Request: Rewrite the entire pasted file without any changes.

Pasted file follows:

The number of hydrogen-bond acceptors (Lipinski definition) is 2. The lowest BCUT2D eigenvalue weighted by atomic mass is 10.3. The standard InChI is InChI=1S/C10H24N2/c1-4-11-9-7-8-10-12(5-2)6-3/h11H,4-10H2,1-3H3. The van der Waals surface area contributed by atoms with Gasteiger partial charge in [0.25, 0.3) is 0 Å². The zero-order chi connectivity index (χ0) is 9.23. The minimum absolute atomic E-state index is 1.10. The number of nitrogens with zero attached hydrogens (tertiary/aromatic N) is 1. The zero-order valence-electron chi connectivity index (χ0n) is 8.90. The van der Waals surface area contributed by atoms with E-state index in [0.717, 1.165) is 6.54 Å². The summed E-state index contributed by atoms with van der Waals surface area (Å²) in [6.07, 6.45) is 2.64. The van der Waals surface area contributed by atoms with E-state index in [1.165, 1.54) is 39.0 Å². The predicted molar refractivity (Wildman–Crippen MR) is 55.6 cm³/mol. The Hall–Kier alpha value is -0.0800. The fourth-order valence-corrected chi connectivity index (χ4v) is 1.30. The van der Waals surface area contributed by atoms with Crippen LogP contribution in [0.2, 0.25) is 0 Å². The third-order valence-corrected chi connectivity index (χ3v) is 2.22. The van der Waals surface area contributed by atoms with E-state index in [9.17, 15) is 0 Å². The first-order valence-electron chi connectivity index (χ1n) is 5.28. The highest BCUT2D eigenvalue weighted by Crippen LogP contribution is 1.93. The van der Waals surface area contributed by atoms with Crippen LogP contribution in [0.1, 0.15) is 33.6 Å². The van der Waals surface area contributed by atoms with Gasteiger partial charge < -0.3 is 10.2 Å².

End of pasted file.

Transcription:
The number of hydrogen-bond acceptors (Lipinski definition) is 2. The lowest BCUT2D eigenvalue weighted by atomic mass is 10.3. The standard InChI is InChI=1S/C10H24N2/c1-4-11-9-7-8-10-12(5-2)6-3/h11H,4-10H2,1-3H3. The van der Waals surface area contributed by atoms with Gasteiger partial charge in [0.25, 0.3) is 0 Å². The zero-order chi connectivity index (χ0) is 9.23. The minimum absolute atomic E-state index is 1.10. The number of nitrogens with zero attached hydrogens (tertiary/aromatic N) is 1. The zero-order valence-electron chi connectivity index (χ0n) is 8.90. The van der Waals surface area contributed by atoms with E-state index in [0.717, 1.165) is 6.54 Å². The summed E-state index contributed by atoms with van der Waals surface area (Å²) in [6.07, 6.45) is 2.64. The van der Waals surface area contributed by atoms with E-state index in [1.165, 1.54) is 39.0 Å². The predicted molar refractivity (Wildman–Crippen MR) is 55.6 cm³/mol. The Hall–Kier alpha value is -0.0800. The fourth-order valence-corrected chi connectivity index (χ4v) is 1.30. The van der Waals surface area contributed by atoms with Crippen LogP contribution in [0.2, 0.25) is 0 Å². The third-order valence-corrected chi connectivity index (χ3v) is 2.22. The van der Waals surface area contributed by atoms with E-state index in [9.17, 15) is 0 Å². The first-order valence-electron chi connectivity index (χ1n) is 5.28. The highest BCUT2D eigenvalue weighted by Crippen LogP contribution is 1.93. The van der Waals surface area contributed by atoms with Crippen LogP contribution in [0.1, 0.15) is 33.6 Å². The van der Waals surface area contributed by atoms with Gasteiger partial charge < -0.3 is 10.2 Å².